Business Scaling: Validating Your Product At Scale

Business scaling is the process of transformation of a business as the product is validated by wider and wider market segments. Business scaling is about creating traction for a product that fits a small market segment. As the product is validated it becomes critical to build a viable business model. And as the product is offered at wider and wider market segments, it’s important to align product, business model, and organizational design, to enable wider and wider scale.

It all starts with a great product. Yes, but for whom?

“Great companies are built on great products.” ― Elon Musk

If you ask any entrepreneur who has survived long enough in the marketplace, they might all answer the same thing. While they will first focus on survival, they will also balance that with building a great product. There isn’t a better market entry strategy than having an incredible product. Yet, an incredible product for whom?

As we’ve seen so far, it all starts by identifying what’s the segment of the market that we want to tackle first to prove the viability of our product. And scale from there. For instance, when Tesla had to develop its first electric car prototype. Rather than starting by wanting to produce the cheapest electric car for everyone. It did the opposite. It started with a premium sports car, what would be called the Roadster, which targeted sports cars’ aficionados, who looked forward to something very unique.

From there Tesla built upon to develop cheaper models for larger market segments. In this specific case, it wasn’t easy at all to execute this plan. Yet it eventually worked out (after many near-death experiences) as Tesla slowly validated the market.

If Tesla had gone all-in with the grandiose plan of developing an electric car for everyone (which is instead a plan that became feasible only by 2020) this would have led to sure failure, with billions of dollars burned on the way? 

Once the product has been validated. It might happen that the company still hasn’t managed to balance the various pieces of the puzzle to create a sustainable business model. The more innovative (meaning you’re operating in a new, developing market) is your company, the more time it might take before your business model becomes viable. In fact, as Steve Blank highlighted in his Customer Development Manifesto “Startups don’t fail because they lack a product; they fail because they lack customers and a profitable business model.” 

Therefore, the first steps are really toward scaling up the business by tweaking the business model, as the product reaches its initial target market. Once the business model and product are aligned (this isn’t a linear process, and it might require years of trial and error), then the organizational design (or more precisely how you decide to structure your company to keep scaling) becomes extremely important. As Colin Bryar highlighted in his book, ‘Working Backwards: Insights, Stories, and Secrets from Inside Amazon’ “as Amazon grew, we realized that despite our best efforts, we were spending too much time coordinating and not enough time building. That’s because, while the growth in employees was linear, the number of their possible lines of communication grew exponentially.”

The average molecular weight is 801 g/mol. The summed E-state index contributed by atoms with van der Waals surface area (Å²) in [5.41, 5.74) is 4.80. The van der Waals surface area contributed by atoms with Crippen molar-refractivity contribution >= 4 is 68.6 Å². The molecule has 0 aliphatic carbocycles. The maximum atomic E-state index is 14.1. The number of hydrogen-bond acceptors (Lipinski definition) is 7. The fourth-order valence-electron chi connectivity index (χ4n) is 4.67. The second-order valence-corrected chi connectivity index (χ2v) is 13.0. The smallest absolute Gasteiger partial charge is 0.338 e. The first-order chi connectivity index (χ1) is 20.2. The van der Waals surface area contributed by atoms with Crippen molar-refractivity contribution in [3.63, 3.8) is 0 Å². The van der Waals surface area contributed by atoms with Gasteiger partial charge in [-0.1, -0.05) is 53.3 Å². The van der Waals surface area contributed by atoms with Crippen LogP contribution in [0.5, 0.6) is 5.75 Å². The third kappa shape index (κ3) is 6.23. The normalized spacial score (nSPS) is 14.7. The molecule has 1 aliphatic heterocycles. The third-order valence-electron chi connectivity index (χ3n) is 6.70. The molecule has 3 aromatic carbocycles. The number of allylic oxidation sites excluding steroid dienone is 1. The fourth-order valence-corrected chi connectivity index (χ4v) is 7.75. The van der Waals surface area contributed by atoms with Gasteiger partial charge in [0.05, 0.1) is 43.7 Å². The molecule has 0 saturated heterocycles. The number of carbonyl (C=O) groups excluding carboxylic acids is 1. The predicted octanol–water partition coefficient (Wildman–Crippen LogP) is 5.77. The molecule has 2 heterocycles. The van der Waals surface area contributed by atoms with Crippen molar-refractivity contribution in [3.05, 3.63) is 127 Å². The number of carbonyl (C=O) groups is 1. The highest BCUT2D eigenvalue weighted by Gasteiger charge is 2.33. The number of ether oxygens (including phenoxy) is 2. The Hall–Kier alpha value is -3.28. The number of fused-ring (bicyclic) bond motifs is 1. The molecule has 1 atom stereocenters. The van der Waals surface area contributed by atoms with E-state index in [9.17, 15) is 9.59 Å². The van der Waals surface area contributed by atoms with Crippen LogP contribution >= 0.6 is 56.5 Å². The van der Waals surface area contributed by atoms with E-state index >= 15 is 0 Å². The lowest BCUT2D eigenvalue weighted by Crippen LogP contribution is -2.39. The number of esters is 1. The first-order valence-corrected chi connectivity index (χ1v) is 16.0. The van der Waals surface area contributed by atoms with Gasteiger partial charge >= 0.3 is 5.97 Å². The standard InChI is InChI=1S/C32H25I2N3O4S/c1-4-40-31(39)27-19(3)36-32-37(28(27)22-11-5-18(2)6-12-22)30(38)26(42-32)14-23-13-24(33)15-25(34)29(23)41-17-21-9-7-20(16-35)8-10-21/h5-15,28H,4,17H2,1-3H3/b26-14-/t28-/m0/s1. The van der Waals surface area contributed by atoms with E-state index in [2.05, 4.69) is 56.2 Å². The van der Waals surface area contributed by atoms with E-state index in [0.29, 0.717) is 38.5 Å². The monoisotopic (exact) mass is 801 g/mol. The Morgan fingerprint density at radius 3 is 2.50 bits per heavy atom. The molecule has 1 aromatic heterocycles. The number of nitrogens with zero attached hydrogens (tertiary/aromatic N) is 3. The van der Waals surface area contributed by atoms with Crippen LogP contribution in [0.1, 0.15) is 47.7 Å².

Therefore the long-term process looks something like this: 

This means that for various stages of growth of the organization, you will need to focus on more and more aspects. The product will always be at the center. Yet, one thing is to have a product that works for a small segment of a market. Another is to have it work for larger and larger segments.

That won’t only change the product itself, as it scales, but it will also need a rebalance of how business models and organizations are structured. For instance, going back to the Tesla case, as a customer it might sound trivial that the company would finally offer a cheaper version of the electric car. Yet, this is a revolution that requires the company to reinvent everything from product development, design, manufacturing, supply chain, distribution, cost and profit centers, and therefore organizational structure

The FourWeekMBA Business Strategy Toolbox

Tech Business Model Framework

A tech business model is made of four main components: value model (value propositions, missionvision), technological model (R&D management), distribution model (sales and marketing organizational structure), and financial model (revenue modeling, cost structure, profitability and cash generation/management). Those elements coming together can serve as the basis to build a solid tech business model.